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Profile: Sayer Dion – Microbiologist at Jasper Hill

In the Fall of 2013, the Cellars at Jasper Hill built a state-of-the-art microbiology lab inside of their expansive cheese aging facility in Greensboro, Vermont. In June of 2014, Sayer Dion joined the Jasper Hill team as the first on-site microbiologist in the United States working on artisan and farmstead cheeses. I talked to Sayer about what projects she is working on in her new position as well as how her background as a home brewer and former employee of White Labs influences her approach to cheese microbiology.

What is your role at Jasper Hill as the microbiologist?
My role is hybrid and ever-evolving in nature. I aid with QC/QA and I help maintain a food safe product. But most importantly I am conducting research in order to educate and thereby elevate our cheese to the next level of deliciousness.

What types of projects are you currently working on?
One project I am working on is creating a detailed field guide of cheese-related microbes. The field guide will include cell-level photos, colony-level photos, photos of the microbe growing on the cheese, and data on preferred growth conditions (salt tolerance, pH tolerance, ideal moisture range, ideal growth temperature range, etc.). There is literature out there, but it is sparse and spread throughout hard to access journals. I think it will be very beneficial to the community to have all this important information in one place. I am also working on designing a process in which we can hydrate commercial cultures, thereby allowing us the opportunity to grow and reuse cultures without having to continue to purchase them. Once solidified, this procedure can then be applied to our own indigenous microbes – in house, unique cultures we have banked for future cheese making.

What is one of the greatest microbial challenges for artisan cheese producers?
Finding ways to diversify and heighten the product you are making. Commercial culture companies really limit producers to a small collection of cultures, thereby constraining your product and its potential for complexity. This is why I really enjoy the work I am doing here at the Cellars – I am designing custom indigenous cultures to heighten our cheese and make them stand apart.

How does your background in the brewing industry (White Labs, home brewer, etc.) affect how you approach the microbiology of cheese? What are some of the similarities between beer microbiology and cheese? Differences?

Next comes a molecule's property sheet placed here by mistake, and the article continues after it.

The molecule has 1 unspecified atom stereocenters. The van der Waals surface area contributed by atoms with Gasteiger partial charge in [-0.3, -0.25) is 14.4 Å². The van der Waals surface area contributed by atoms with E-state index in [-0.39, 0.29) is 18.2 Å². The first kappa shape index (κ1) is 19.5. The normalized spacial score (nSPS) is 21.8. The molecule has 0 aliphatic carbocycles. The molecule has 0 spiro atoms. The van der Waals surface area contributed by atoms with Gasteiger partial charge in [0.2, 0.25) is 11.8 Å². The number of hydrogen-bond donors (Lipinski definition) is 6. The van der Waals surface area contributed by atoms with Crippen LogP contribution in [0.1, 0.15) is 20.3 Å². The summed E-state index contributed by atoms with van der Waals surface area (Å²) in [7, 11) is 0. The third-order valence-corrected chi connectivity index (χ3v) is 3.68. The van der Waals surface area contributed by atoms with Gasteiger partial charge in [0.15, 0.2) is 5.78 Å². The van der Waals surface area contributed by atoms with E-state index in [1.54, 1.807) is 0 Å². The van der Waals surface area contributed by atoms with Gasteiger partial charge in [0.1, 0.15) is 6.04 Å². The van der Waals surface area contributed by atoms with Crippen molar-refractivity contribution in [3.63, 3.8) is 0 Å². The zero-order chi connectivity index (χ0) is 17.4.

Initially, after accepting the position, I was feeling very confident about the switch from brewing to cheese making. I assumed there would be many similarities in the process and technique of cell culturing and propagating between both industries. However, I’ve been very surprised at the level of complexity involved in cheese making, specifically at a microbiological level. In brewing beer, the catalogue of inoculated microbes is much smaller. Occasionally, a wild yeast or lactic acid bacteria culture will be blended for a more unique palette, but typically the headliner is Saccharomyces cerevisiae. In cheese making, you have a community of microbes interacting with each other, from starter lactic acid bacteria to ripening cultures like smear surface bacteria or pigmented yeast and of course mold- which is avoided at all costs in brewing. So one of the most challenging hurdles I am currently trying to overcome, is learning the plethora of beneficial and non-beneficial microbes involved in this industry. I am learning what they can tolerate, what promotes their growth and what inhibits it and what are their sensory byproducts and attributions to the final product. Even more challenging is understanding the interactions and relationships they have with each other.

What is your favorite microbe?
It used to be Lactobacillus helveticus because I enjoy all things sour: my beer, sauerkraut, kombucha and bread. But now I am really enjoying working with the fungus Geotrichum candidum. I joke around and say “it’s my new best friend” because it’s been such a pleasure to work with. Geotrichum is so easy to culture and interesting in the way it can vary in morphology from strain to strain, from mold-like to yeast-like. And it tastes great on our bloomy rinds!

There are 3 comments on this article

  • dennis says:

    Is it Lactobacillus Helveticus that gives sour dough bread its characteristic flavor. If so, where can I get it and how do I incorporate it into bread so I can boost that sour flavor?

    Reply to this comment
    • Hi Dennis! Thanks for the question. We’ll be writing a future post on the microbial ecology and flavors of sourdough. There are quite a few bacterial and yeast species that contribute to sourdough flavor. Stay tuned for more!

      Reply to this comment
      • Sayer Dion says:

        Dennis, for a controled sourdough rather than wildly fermented, pick up a vial of lactobacillus from a homebrew mart. Doesnt necessarilly need to be l. Helveticus but ive used that one and l. Delbruekii along with a saison ale yeast. Add a little honey or as i do it in Vt-maple syrup to the starter and extra time. Good luck!

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